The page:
Opening a Bank Account In Germany (Expat Guide)

Do you need to open a bank account in Germany? If you are not sure whether you really need it, here is some information to help you decide.

From a purely legal point of view, the answer is no, you are not obliged to open a bank account in Germany.

Realistically, however, it’s not that easy to manage daily life without a bank account in German society.

There are several reasons why you should consider opening one. Foreign bank accounts, especially in currencies other than the Euro, often charge high exchange rates and transaction fees. Also, your bank and credit cards from home may not be accepted everywhere.

Finally, a German bank account is the easiest and most accepted option if you don’t need to spend money but to receive money.

Salary payments are only made in non-cash form these days. Your health insurance, car insurance, and your landlord will also ask for your German bank account. Anyone who wants to transfer money or shop online needs a bank account as well.

Fortunately, it’s not difficult to open a bank account in Germany. Below you will find everything you need to know about the process.

What Do I Need to Open a Bank Account In Germany?

In principle, each bank decides individually what requirements are in place when opening a bank account. Each bank has its own specific regulations, which you can find in the General Terms and Conditions ([su_tooltip text=”Allgemeine Geschäftsbedingungen”]AGB[/su_tooltip]).

Required Documents

In order to successfully open a bank account in Germany, you must have full legal capacity, or be of age (in Germany, that’s 18 years). To open a bank account for a minor, on the other hand, you need the written consent of a parent or guardian.

In addition, you must have current proof of residence, as well as a national ID card or a passport to verify your identity. Beware that a driver’s license or a social security card won’t do – German banks will require official national identification. If you come from a non-EU country, you also need a work permit or visa.

Any additional documents (for example birth certificates, business documents, permits, etc.) must be legally recognized in Germany. Documents issued abroad must be therefore authenticated either by apostille or legalization, depending on the country of issue.

Direct Banks

Direct banks are often much more accommodating when it comes to the requirements. If you open your checking account at a direct bank, you also save yourself a trip to the bank and a lot of time. Here, you simply fill out the application online.

There are two ways of identifying yourself when opening a bank account with a direct bank:

  1. Post-Ident: Identification takes place at a post office branch, where you present your ID to a clerk, who confirms your identity.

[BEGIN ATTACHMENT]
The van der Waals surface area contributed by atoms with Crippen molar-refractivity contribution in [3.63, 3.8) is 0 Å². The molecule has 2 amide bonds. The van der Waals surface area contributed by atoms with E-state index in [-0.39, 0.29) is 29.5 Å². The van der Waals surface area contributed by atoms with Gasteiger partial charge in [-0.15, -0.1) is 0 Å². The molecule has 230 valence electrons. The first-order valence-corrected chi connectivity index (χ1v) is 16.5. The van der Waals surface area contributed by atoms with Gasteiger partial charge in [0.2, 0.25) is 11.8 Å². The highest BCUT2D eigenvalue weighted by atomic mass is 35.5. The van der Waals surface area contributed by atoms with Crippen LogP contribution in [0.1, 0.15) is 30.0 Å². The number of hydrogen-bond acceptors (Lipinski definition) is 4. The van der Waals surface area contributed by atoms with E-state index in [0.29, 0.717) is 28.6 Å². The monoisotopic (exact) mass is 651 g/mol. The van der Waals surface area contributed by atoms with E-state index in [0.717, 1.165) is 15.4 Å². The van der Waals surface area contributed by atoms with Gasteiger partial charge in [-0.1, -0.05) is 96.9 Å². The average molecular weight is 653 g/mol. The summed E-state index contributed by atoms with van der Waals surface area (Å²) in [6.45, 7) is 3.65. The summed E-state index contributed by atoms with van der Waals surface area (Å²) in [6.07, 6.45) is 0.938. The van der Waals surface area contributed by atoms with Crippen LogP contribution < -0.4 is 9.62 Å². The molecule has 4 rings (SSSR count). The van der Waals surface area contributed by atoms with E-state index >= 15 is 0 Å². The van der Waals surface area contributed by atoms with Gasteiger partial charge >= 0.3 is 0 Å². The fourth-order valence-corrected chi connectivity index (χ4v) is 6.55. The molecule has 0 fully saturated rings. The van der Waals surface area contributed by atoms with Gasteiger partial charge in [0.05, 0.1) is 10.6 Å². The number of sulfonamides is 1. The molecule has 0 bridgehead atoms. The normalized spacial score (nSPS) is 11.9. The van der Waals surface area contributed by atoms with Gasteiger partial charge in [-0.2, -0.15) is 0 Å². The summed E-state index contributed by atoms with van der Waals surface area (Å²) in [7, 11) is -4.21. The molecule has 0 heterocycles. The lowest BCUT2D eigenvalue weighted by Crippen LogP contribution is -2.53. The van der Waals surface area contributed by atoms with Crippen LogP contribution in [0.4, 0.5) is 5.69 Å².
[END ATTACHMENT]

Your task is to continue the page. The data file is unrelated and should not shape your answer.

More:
2. Video-Ident: Identification via the Internet or via the bank app, where you can quickly, conveniently and securely legitimize yourself via video chat using facial recognition software.

Business Accounts

Depending on the target group, most banks offer checking accounts to private customers and business accounts to freelancers and self-employed persons. This helps separate business transactions from private ones and minimizes the risk of losing track of your finances. In this way, the bookkeeping should be easier and more accurate vis-à-vis the tax authorities, too.

For foreign citizens without residence, opening a business bank account in Germany is sometimes very difficult, possible only in rare cases, and with restricted funcionality.

Blocked Accounts

A blocked account is a special bank account that allows you to withdraw only a certain amount per month. This type of account is required for visa applicants, job seekers, and students and serves as proof that you have enough money to support yourself in Germany. The most popular German banks that offer blocked accounts are:

Opening a Bank Account in Germany (Step-by-Step)

  1. Research and choose the bank you want to open an account with
  2. Make an appointment with them at the branch (unless it’s an online bank)
  3. You must be legally capable or of full legal age (18 years)
  4. Bring proof of identity (ID card or passport)
  5. Present a current registration certificate (from the

When choosing your bank,consider factors such as availability of ATMs, account management fees, free online banking, affordable debit and credit cards, modern communication channels such as live chats, and so on.


SCHUFA is the largest provider of information on the creditworthiness of private individuals in Germany. Almost every person living in Germany has a SCHUFA record. Banks and companies can request a Schufa report to assess whether you can reliably meet their payment requests in the future.

You can request the form for your SCHUFA information either online or by telephone, and submit it back online or by mail. Within a few days, you will receive the completed SCHUFA report by mail.

Credit Cards

If you want a credit card or an overdraft facility in addition to your checking account, you should ideally also bring proof of income, for example:

  • Monthly proof of income